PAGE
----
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By John S. Adams, Editor-in-Chief
(Editor’s Note: This is the first of two stories looking at the 2016 primary race ahead of Montana’s June 7 primary election. On Tuesday we’ll look at the Democratic race.)
In 2008, with Barack Obama and Hillary Clinton nearly deadlocked in their race for the Democratic presidential nomination, Montana voters headed to the polls on June 3 not knowing who the party’s nominee would be.
It was an exciting time for Montana Democrats because the state’s June primary election is usually too late in the nominating process to have an impact on the outcome. The presidential nominees are usually decided long before voters here get a chance to cast their ballots.
But for the second time in just eight years Montana will see presidential campaigns come to the treasure state.
This year it’s Montana Republicans who are most looking to June 7 for a chance to have a say in the process.
That’s because the battle for the GOP nomination between front-runner Donald Trump, Texas Sen. Ted Cruz, and Ohio Gov. John Kasich probably won’t be decided before the July 18 Republican National Convention in Cleveland, Ohio.
Though Trump has a commanding lead in the GOP delegate count, many political observers believe he’ll have a difficult time picking up enough delegates in the remaining primary contests to get to the 1,237 he needs to secure his party’s nomination.
That means Montana could play an important role in the final outcome of the race.
“[Trump’s] shortfall in Wisconsin leaves it pretty tough for him to get to a majority of the delegates,” said Geoffrey Skelley, an associate editor for Sabato’s Crystal Ball at the University of Virginia Center for Politics.
Skelley said as June 7 approaches, the 27 delegates up for grabs in Montana’s GOP primary could be vital to choosing the nominee.
“Montana Republicans are in a much better position to have an impact on the nomination process this year,” Skelley said. “The only way Trump can reach 1,237 delegates is on June 7. Everyone will be paying a lot of attention to California, but the 27 delegates in Montana are no laughing matter.”
Jeff Essmann, chairman of the Montana Republican Party, said voters here are excited to have a chance to participate in a meaningful way for the first time in 40 years.
“We’ll play a role, one way or another,” Essmann said.
Montana’s delegate convention – where the party faithful gather to pick the 27 individuals who will represent the treasure state at the national convention in Cleveland – takes place May 14 in Billings.
According to state party rules, the 27 GOP delegates elected at the state convention are bound to the winner of Montana’s June 7 primary and must vote for that candidate on the first ballot at the national convention. However, if the winner of Montana’s primary election doesn’t end up with enough delegates to get to 1,237 and win the nomination on the first ballot, then Montana’s delegates are released and can vote for the candidate of their choosing on subsequent ballots.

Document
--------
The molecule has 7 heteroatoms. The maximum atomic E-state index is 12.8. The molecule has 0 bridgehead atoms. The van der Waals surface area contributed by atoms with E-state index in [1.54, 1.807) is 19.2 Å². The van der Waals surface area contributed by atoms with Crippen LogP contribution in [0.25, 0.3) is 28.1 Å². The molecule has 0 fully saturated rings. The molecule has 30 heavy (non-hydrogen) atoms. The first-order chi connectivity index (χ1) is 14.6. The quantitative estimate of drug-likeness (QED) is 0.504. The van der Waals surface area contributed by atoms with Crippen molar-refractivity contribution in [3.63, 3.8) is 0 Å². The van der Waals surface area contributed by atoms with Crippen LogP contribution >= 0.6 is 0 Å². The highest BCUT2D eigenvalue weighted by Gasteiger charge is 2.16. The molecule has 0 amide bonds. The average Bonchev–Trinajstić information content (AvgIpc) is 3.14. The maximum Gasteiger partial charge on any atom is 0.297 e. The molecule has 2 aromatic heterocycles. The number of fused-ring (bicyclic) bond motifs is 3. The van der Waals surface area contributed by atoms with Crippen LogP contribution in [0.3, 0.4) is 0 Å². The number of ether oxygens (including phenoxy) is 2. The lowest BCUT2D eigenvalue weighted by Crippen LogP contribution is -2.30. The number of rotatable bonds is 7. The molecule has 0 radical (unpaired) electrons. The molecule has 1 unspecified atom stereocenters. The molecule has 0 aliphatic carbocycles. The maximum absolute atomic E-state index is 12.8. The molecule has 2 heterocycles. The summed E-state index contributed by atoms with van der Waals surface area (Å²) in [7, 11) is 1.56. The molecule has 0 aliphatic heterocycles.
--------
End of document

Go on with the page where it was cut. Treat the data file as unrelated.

If the national GOP convention becomes contested, then the political allegiance of delegates becomes very important, said Skelley.
“The moment you get to a second ballot, a huge number of delegates are freed up and can vote their personal feelings on the matter,” Skelley said. “Ted Cruz is almost surely making the most progress on this, based on everything I’ve read, to get double-agent delegates.”
At least two of the GOP presidential candidates, Cruz and Kasich, have campaigns on the ground in Montana working to get their supporters elected as delegates to the national convention.
Essmann said he is not aware of an active pro-Trump campaign working in Montana.
Skelley said given what’s at stake at the national convention this year, he doesn’t expect Montana to be a “flyover state” for GOP candidates.
“Montana is very much the kind of state Ted Cruz should do well in,” Skelley said. “Given where he’s been successful so-far geographically, I would definitely expect to see him there.”
Skelley said he also wouldn’t be shocked to see Trump make a few stops in Big Sky Country.
“I don’t like to guess what Trump is going to do because he’s so difficult to predict. For sure I’d be shocked if Cruz didn’t make a stop in Montana,” Skelley said.
Essmann said he thinks it’s far too early to predict what will happen at the national convention. Essmann said it all comes down to who ends up on the rules committee and what rules they set for this year’s convention.
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“When it convenes the most important vote will be the first vote, which will adopt the temporary rules of the convention,” Essmann said. “At this point anyone who says ‘this is going to happen or that is going to happen’ is hazarding a guess because nobody knows the rules yet.”
Essmann, one of Montana’s three “automatic delegates,” said he hopes to be on that committee.
Essmann, who served as president of the Montana Senate during an exceptionally contentious 2013 legislative session, said he has “a lot of interest in rules.”
“I have a lot of experience with rules, especially executing them under times of stress,” he said.
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